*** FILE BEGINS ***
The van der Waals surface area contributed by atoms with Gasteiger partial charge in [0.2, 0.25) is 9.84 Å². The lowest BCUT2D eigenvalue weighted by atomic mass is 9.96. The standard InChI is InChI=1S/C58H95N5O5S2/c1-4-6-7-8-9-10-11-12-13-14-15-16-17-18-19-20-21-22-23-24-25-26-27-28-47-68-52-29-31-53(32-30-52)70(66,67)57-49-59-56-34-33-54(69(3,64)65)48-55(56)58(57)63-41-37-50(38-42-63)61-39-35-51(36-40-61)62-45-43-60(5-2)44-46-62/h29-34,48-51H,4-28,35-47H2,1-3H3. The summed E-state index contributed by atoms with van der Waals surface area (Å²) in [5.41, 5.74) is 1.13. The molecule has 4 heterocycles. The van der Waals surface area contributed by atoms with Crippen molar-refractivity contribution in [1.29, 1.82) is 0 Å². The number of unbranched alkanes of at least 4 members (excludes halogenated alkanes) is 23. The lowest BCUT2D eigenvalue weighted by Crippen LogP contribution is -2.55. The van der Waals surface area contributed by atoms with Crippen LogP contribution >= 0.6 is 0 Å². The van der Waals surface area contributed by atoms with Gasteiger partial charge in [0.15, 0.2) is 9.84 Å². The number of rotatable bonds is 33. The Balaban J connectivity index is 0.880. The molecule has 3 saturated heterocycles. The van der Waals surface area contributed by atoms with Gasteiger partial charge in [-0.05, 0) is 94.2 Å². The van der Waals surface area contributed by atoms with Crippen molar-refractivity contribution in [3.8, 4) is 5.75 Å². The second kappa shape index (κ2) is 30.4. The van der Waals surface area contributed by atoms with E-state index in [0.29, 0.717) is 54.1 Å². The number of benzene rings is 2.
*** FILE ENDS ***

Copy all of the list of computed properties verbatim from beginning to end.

The van der Waals surface area contributed by atoms with Gasteiger partial charge in [0.2, 0.25) is 9.84 Å². The lowest BCUT2D eigenvalue weighted by atomic mass is 9.96. The standard InChI is InChI=1S/C58H95N5O5S2/c1-4-6-7-8-9-10-11-12-13-14-15-16-17-18-19-20-21-22-23-24-25-26-27-28-47-68-52-29-31-53(32-30-52)70(66,67)57-49-59-56-34-33-54(69(3,64)65)48-55(56)58(57)63-41-37-50(38-42-63)61-39-35-51(36-40-61)62-45-43-60(5-2)44-46-62/h29-34,48-51H,4-28,35-47H2,1-3H3. The summed E-state index contributed by atoms with van der Waals surface area (Å²) in [5.41, 5.74) is 1.13. The molecule has 4 heterocycles. The van der Waals surface area contributed by atoms with Crippen molar-refractivity contribution in [1.29, 1.82) is 0 Å². The number of unbranched alkanes of at least 4 members (excludes halogenated alkanes) is 23. The lowest BCUT2D eigenvalue weighted by Crippen LogP contribution is -2.55. The van der Waals surface area contributed by atoms with Crippen LogP contribution >= 0.6 is 0 Å². The van der Waals surface area contributed by atoms with Gasteiger partial charge in [0.15, 0.2) is 9.84 Å². The number of rotatable bonds is 33. The Balaban J connectivity index is 0.880. The molecule has 3 saturated heterocycles. The van der Waals surface area contributed by atoms with Gasteiger partial charge in [-0.05, 0) is 94.2 Å². The van der Waals surface area contributed by atoms with Crippen molar-refractivity contribution in [3.8, 4) is 5.75 Å². The second kappa shape index (κ2) is 30.4. The van der Waals surface area contributed by atoms with E-state index in [0.29, 0.717) is 54.1 Å². The number of benzene rings is 2.